On April 27, 2017, by a 60 to 38 vote, the U.S. Senate confirmed Alex Acosta as the nation’s 27th Secretary of Labor. He was then sworn in by Vice President Mike Pence on April 28, 2017. Acosta is highly qualified for this position, having served on the National Labor Relations Board and worked as an Assistant Attorney General and U.S. Attorney for the Southern District of Florida.
Now that that Acosta has been confirmed, he will first determine whether the U.S. Department of Labor will continue its appeal of the Overtime Rule, which is currently enjoined nationwide.
As previously reported, the Overtime Rule injunction was promptly appealed by Thomas Perez, President Obama’s Secretary of Labor. Briefing of the issue was originally to be completed by January 31, 2017 – 11 days after the inauguration of President Donald Trump. Prior to that date, the Department of Labor had filed a Motion to extend by 30 days the due date for its Reply Brief – i.e. until March 2, 2017. The Court granted that Motion.
On February 17, 2017, the Department of Labor filed another Motion to extend by an additional 60 days the time for filing its Reply Brief. The Department of Labor’s reason for requesting the second extension was to “allow incoming leadership personal adequate time to consider the issues...” On February 22, 2017, the Court granted the Department of Labor’s Motion, next making May 1, 2017 the new due date for the Reply Brief – well after Acosta was originally expected to be confirmed.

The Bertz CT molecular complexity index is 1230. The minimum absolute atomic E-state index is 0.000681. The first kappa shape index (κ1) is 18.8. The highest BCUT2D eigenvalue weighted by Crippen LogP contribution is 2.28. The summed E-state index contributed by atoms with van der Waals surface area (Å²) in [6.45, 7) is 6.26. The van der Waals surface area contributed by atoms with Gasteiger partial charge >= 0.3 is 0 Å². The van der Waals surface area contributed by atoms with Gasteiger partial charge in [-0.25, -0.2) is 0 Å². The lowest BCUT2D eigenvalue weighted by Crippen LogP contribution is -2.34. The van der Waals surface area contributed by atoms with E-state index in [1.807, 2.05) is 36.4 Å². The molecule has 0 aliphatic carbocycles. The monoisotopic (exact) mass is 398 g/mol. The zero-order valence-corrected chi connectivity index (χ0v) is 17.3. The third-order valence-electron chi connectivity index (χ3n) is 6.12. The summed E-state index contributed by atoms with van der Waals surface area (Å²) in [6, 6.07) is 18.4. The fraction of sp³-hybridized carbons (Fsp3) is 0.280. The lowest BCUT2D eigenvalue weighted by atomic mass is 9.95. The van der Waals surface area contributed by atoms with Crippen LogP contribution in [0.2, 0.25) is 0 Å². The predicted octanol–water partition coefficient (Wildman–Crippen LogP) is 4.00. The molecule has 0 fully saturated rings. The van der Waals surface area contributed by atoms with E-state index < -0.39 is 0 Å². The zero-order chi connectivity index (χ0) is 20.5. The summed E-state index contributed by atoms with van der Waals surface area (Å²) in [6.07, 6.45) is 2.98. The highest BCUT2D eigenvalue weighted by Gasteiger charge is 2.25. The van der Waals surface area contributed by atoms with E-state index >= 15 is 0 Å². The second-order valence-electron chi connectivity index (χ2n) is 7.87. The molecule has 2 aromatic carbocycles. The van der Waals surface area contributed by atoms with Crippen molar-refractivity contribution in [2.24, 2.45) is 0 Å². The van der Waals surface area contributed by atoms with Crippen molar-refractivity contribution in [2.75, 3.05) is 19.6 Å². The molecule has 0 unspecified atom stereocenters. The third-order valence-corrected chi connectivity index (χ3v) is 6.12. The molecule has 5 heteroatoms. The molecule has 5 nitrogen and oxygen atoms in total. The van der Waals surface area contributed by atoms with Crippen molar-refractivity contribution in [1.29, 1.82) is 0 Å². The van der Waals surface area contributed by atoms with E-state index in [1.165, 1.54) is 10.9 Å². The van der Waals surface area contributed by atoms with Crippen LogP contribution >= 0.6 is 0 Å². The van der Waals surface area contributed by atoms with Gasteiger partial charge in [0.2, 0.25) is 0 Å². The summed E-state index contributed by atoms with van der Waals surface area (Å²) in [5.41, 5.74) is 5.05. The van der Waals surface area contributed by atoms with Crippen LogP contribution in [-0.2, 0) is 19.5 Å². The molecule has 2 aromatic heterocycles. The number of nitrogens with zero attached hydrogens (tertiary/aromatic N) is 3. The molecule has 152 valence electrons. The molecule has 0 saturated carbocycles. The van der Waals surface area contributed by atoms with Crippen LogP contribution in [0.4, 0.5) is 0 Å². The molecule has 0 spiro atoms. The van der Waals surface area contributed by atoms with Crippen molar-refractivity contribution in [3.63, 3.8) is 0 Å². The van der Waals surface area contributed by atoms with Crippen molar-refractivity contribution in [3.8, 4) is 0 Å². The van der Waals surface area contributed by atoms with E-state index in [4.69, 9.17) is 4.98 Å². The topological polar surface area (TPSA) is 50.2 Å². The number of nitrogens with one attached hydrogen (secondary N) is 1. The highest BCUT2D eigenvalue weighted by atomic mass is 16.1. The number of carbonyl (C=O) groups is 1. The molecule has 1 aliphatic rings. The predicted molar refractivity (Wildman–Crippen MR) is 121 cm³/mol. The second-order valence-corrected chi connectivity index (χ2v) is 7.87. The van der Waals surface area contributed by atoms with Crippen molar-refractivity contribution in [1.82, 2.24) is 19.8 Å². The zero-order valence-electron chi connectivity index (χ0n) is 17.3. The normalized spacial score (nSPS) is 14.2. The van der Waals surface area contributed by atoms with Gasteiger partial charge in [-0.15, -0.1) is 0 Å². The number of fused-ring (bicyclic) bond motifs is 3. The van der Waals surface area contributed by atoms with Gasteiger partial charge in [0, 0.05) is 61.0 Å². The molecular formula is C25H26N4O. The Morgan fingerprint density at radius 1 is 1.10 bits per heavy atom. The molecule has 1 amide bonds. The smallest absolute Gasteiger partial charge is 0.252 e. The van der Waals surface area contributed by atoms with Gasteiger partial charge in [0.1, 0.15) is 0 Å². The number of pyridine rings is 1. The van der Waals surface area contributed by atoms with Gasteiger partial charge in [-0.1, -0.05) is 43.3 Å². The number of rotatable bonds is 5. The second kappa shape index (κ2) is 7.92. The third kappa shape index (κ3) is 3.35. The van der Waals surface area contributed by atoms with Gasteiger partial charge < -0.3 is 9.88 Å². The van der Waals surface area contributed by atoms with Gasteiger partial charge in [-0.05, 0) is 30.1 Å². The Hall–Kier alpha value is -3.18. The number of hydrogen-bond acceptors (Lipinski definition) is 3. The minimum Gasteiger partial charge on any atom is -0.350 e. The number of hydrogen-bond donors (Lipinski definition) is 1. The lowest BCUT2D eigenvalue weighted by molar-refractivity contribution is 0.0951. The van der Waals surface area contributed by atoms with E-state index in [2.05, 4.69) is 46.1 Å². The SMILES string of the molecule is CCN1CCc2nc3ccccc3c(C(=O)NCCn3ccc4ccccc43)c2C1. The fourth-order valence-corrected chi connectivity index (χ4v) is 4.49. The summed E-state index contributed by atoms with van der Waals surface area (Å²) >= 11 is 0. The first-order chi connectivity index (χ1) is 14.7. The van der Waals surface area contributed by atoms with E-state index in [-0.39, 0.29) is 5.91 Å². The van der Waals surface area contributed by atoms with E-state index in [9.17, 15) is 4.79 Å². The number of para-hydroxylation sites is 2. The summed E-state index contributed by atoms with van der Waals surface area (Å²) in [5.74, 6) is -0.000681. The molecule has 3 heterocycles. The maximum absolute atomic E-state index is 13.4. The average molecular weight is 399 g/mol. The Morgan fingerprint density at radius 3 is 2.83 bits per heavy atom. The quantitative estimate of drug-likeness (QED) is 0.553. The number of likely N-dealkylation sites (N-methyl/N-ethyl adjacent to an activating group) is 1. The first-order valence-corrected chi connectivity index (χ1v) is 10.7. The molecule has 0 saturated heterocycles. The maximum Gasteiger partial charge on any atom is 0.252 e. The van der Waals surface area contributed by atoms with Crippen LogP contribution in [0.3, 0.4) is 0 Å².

When Acosta had not yet been confirmed by mid-April, the Department of Labor filed on April 14, 2017 an unopposed Motion for a third extension of the briefing schedule. On April 19, 2017, the additional 60-day extension was granted, making the new due date for the Reply Brief will be June 30, 2017. With Acosta now confirmed, this should be the final due date.
In Acosta’s March 22, 2017 confirmation hearing before the Senate Health, Education, Labor and Pensions Committee, he discussed his thoughts about the Overtime Rule – questioning the legality of even enacting a new salary threshold and noting that the currently enjoined Rule goes way too far.
Acosta plans to consult with the Department of Justice to determine whether the DOL has the authority to enact a salary increase in the first place. Referencing the current statute’s duties test that determines overtime exemption, Acosta asked, “Does a dollar threshold supersede a duties test, and as a result, is it not in accordance with the law?”
If the Rule were to be revised, Acosta believes the currently proposed $47,476 salary threshold would create a “stress on the system.” Accounting for inflation since the dollar amount was last adjusted in 2004, Acosta stated that he believes the correct salary threshold figure should be “somewhere around $33,000.”
Let us hope that Acosta decides to abandon the U.S. Department of Labor’s Overtime Rule once and for all!